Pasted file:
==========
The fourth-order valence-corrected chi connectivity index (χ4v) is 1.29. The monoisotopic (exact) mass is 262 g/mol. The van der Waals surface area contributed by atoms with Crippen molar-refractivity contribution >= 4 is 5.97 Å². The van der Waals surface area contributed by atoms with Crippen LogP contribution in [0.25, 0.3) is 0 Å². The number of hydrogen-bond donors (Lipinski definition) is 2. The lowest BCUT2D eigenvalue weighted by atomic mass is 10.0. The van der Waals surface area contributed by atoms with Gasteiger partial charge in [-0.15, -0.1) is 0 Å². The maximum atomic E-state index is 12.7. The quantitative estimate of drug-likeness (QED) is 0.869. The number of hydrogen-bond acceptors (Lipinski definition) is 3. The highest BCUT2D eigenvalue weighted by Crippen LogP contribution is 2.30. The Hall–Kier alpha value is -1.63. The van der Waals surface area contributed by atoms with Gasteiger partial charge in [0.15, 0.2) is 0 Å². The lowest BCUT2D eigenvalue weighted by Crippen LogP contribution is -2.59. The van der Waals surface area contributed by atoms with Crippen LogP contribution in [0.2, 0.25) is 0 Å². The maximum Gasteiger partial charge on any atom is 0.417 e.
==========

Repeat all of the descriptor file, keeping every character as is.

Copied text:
The fourth-order valence-corrected chi connectivity index (χ4v) is 1.29. The monoisotopic (exact) mass is 262 g/mol. The van der Waals surface area contributed by atoms with Crippen molar-refractivity contribution >= 4 is 5.97 Å². The van der Waals surface area contributed by atoms with Crippen LogP contribution in [0.25, 0.3) is 0 Å². The number of hydrogen-bond donors (Lipinski definition) is 2. The lowest BCUT2D eigenvalue weighted by atomic mass is 10.0. The van der Waals surface area contributed by atoms with Gasteiger partial charge in [-0.15, -0.1) is 0 Å². The maximum atomic E-state index is 12.7. The quantitative estimate of drug-likeness (QED) is 0.869. The number of hydrogen-bond acceptors (Lipinski definition) is 3. The highest BCUT2D eigenvalue weighted by Crippen LogP contribution is 2.30. The Hall–Kier alpha value is -1.63. The van der Waals surface area contributed by atoms with Gasteiger partial charge in [0.15, 0.2) is 0 Å². The lowest BCUT2D eigenvalue weighted by Crippen LogP contribution is -2.59. The van der Waals surface area contributed by atoms with Crippen LogP contribution in [0.2, 0.25) is 0 Å². The maximum Gasteiger partial charge on any atom is 0.417 e.